The Nahanni Valley
Following the Klondike Gold Rush in the late 1890’s, brothers Willie and Frank McLeod set out to chase their dreams of gold and fortune during the early 1900’s. They chose the obscure South Nahanni River Valley which had been tried as a short cut to the ardous overland route from Edmonton to Dawson’s Creek and the nearby gold fields. Earlier western explorers who had passed through the area reported a tropical valley free of snow due to the local hot springs. Stories also came from the hunters and trappers returning from the Nahanni with large prehistoric bones, tusks and pelts from mammals thought to be long extinct.
While the allure of prospecting in the valley was understandable, little did the siblings know they would end up a decade too late and two heads short to collect their riches. The Mcleod brothers skeletons were discovered intact by others several years after they embarked on their journey, but their heads were no where to be found. The Nahnni Headless Valley owes it’s sinister name not only to the McLeod brothers, but also to the numerous other prospectors and fur trappers who over the next half century, would end up missing entirely or be found in similar states of headless demise by future explorers. None of these cases has ever been solved. Today the Headless Valley is part of the Nahanni National Park Preserve in the remote southwestern corner of the Northwest Territories near the borders of the Yukon and British Columbia provinces.
The national park was established in 1972 and was recently voted one of the “7 wonders of Canada”. It was is also one of the original twelve UNESCO World Heritage Sites designated in 1978 along with the likes of Niagara Falls and Yellowstone National Park. To emphasize the remoteness of the the park, Nahanni NPP receives 800-1000 visitors per year while Yellowstone averages over 4 million visitors.
The South Nahanni River is the centerpiece of the park as it carves deep gorges and canyons on its path through the layered sedimentary and volcanic rocks of the Mackenzie Mountain Range.
The park is renowned for it’s white water rafting, climbing and hiking despite its extreme remote location.
The animals feared to roam the Nahanni Valley included the Waheela or “bear dog”, a ferocious animal thought to have gone extinct 5 million years ago. The large hairy men encountered by the Dene and western explorers were known locally as Nakani. Nakani is thought to reside in the numerous limestone caves present throughout the Nahanni River valley. The large creature is nocturnal and known to kidnap those that venture into the valley, often beheading and devouring their victims.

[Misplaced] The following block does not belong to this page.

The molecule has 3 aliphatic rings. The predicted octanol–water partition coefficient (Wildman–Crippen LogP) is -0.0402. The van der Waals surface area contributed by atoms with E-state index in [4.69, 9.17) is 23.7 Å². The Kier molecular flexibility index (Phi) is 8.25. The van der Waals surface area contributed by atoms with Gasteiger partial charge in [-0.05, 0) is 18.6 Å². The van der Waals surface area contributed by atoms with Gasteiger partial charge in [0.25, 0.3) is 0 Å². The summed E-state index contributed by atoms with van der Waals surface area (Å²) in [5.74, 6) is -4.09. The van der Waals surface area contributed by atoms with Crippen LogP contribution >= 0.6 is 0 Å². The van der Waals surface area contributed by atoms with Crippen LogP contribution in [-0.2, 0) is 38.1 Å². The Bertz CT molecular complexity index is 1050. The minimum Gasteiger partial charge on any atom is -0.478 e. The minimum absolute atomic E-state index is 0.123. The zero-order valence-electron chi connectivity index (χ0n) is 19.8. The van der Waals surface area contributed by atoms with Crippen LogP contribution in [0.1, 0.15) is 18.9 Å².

Entering the park today is generally done via float plane as the entire park is roadless, however it can be also be entered via an arduous overland hike from the Yukon side to the west. The remote location of the park may explain why the mysteries of the McLeod brothers and the other explorers that came up missing or dead have never been solved. The area was originally inhabited by the Dene and Naha indigenous people. The Dene inhabited the lowland areas around the Mackenzie River and traditionally avoided the South Nahanni River valley due to the frequent raids by the Naha tribe who lived in the mountainous areas above the valley. The Gate – South Nahanni River The Dene also stayed out of the valley because they believed it was cursed, and they feared the large prehistoric animals and giant hairy men thought to reside within the forested canyons.
The historical reports and sightings of these large prehistoric mammals and Gigantopithecus-sized hominids roaming the remote wilderness of Northern Canada in many ways, does not seem far-fetched. The South Nahanni River Valley would have have been on the initial migration pathways for species crossing the land bridge at the Bering Strait. The Nahanni National Park and it's extreme isolated location may have allowed these prehistoric species to thrive well after the ancient mammals had gone extinct in other, more populated areas. If finding new species or rediscovering those thought to be extinct is a step too far in today’s populated world, we can use the discovery of the Korowai people as an example of success. The Korowai people lived in isolation in the jungles of Papau Indonesia without contact with the western world until 1974. Prior to that, it is believed they did not know other humans existed outside of their community.
So for your next adventure, perhaps you wish to plan a trip to the Nahanni Headless Valley??. With only 1000 visitors per year, the area may be on of the last, best places on earth to discover Nakani/Sasquatch and perhaps see creatures from prehistoric times.
By Kevin Weberling,
Research Writer - Sasquatch Syndicate Inc.